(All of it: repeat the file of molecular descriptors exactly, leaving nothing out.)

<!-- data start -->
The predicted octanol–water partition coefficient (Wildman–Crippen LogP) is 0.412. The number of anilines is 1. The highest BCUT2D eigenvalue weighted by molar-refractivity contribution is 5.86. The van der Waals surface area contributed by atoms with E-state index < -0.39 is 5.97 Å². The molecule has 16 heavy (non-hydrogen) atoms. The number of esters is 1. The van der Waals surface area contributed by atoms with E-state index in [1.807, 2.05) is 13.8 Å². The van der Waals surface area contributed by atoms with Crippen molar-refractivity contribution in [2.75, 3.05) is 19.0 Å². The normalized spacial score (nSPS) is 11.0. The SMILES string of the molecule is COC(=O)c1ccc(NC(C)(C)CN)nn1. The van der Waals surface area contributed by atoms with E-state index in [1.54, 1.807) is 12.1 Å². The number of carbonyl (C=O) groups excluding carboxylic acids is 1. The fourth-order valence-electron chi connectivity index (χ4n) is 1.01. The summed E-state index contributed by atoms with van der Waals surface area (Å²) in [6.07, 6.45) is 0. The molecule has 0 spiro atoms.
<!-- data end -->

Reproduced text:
The predicted octanol–water partition coefficient (Wildman–Crippen LogP) is 0.412. The number of anilines is 1. The highest BCUT2D eigenvalue weighted by molar-refractivity contribution is 5.86. The van der Waals surface area contributed by atoms with E-state index < -0.39 is 5.97 Å². The molecule has 16 heavy (non-hydrogen) atoms. The number of esters is 1. The van der Waals surface area contributed by atoms with E-state index in [1.807, 2.05) is 13.8 Å². The van der Waals surface area contributed by atoms with Crippen molar-refractivity contribution in [2.75, 3.05) is 19.0 Å². The normalized spacial score (nSPS) is 11.0. The SMILES string of the molecule is COC(=O)c1ccc(NC(C)(C)CN)nn1. The van der Waals surface area contributed by atoms with E-state index in [1.54, 1.807) is 12.1 Å². The number of carbonyl (C=O) groups excluding carboxylic acids is 1. The fourth-order valence-electron chi connectivity index (χ4n) is 1.01. The summed E-state index contributed by atoms with van der Waals surface area (Å²) in [6.07, 6.45) is 0. The molecule has 0 spiro atoms.